Comprehension is a complex process that requires a match in logic, language, and experience. Clearly, although written brochures in themselves are not sufficient to communicate complex medical and health care concepts, more attention must be given to the use of unexplained and unfamiliar words, the level at which the material is written and presented, and the experience of the patient, if we are to better educate our patients and their carers.
An evaluation of our commonly used written educational brochures on dialysis services found that they fell short in providing for the needs of many patients with low literacy levels. Indeed, the results of our brochure assessment strategies suggested that our patient education tools would be inappropriate for the estimated 40% of the population with limited functional literacy skills (Australian Bureau of Statistics, 2006).
These findings have important implications. A patients' literacy level can adversely affect participation in their medical care and compliance with treatment, and severely impact efforts to provide health education.
Patients and the public in general need to be given written materials or instruction containing words they understand. Well-designed and appropriately written patient education materials can augment other educational efforts and ultimately improve patient care. Improving the readability of our brochures does not guarantee that patients will understand or use education materials. However, these simple strategies increase the likelihood that the materials will be useable.
Written education material is not in itself only part of the solution to health care communication. A multidisciplinary and multi-sensory approach is required with written material used to supplement and reinforce verbal and visual messages. However, by modifying our education brochures we have ensured that they meet the literacy level of our patients. This more effectively delivers information required by patients to understand the treatment and lifestyle regime required for their disease treatment.
It was assumed that matching written material to patients reading level would be advantageous; this study did not specifically measure the effect of this brochure modification on patient comprehension. Future studies may wish to measure this effect. We contend that on going evaluation of these factors is an important part of the management of all patients with end-stage kidney disease.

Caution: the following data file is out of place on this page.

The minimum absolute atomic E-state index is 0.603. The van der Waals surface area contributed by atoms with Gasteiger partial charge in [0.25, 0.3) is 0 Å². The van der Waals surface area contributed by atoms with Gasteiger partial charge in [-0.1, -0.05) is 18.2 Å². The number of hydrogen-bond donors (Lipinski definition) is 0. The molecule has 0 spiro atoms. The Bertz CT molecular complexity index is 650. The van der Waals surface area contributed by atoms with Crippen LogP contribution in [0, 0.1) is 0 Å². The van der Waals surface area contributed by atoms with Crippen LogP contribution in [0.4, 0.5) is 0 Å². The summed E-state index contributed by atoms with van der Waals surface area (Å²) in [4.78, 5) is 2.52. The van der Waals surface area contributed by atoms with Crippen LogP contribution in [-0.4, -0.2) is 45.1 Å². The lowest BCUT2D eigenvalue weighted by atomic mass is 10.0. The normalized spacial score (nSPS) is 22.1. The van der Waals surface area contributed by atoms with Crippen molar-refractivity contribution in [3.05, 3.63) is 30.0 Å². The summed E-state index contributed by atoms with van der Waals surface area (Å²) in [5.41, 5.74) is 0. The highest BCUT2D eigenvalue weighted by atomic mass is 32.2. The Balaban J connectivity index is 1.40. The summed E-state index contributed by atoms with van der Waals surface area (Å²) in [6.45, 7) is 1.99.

The authors are grateful for the commitment and assistance of the NWDS staff in implementing this project.
Submitted March 2009 Accepted June 2009
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Julie E. Owen M.Sc., was the Project Officer, Jacinda Kohne, B.Sc., is the Business Activity Co-ordinator, Lee Douglas R.N., Grad. Dip. Adult Ed., is Dialysis Co-ordinator, Tim D. Hewitson, Ph.D., is Senior Scientist, and Rachael Baldwin, B.Appl. Sc., is a Dialysis Technician for the North West Dialysis Service, Melbourne Health, Victoria
Julie Owen North West Dialysis Service, Melbourne Health, Melbourne, Vic 3050 Australia. Email: email@example.com
Table 1: Readability of the seven pre-dialysis education brochures as assessed by FOG, FG and SAM (year of education). Initial Post-modification FOG 10 (8-12) 8 (7-9) FG 10 (7-12) 8 (7-10) SAM 4 superior 7 superior 3 adequate Key: FOG and FG represented as median (range). Sam represented as superior, adequate and not suitable. Table 2: Guideline principles used for improving readability and comprehension of our patient education brochures. Content limited Leave plenty of white space Limit the number of ideas in each brochure Brochures made easier to read Short sentences Use examples to explain concepts Engage reader More visual presentation Include diagrams Bold headings Minimum 12 pt font size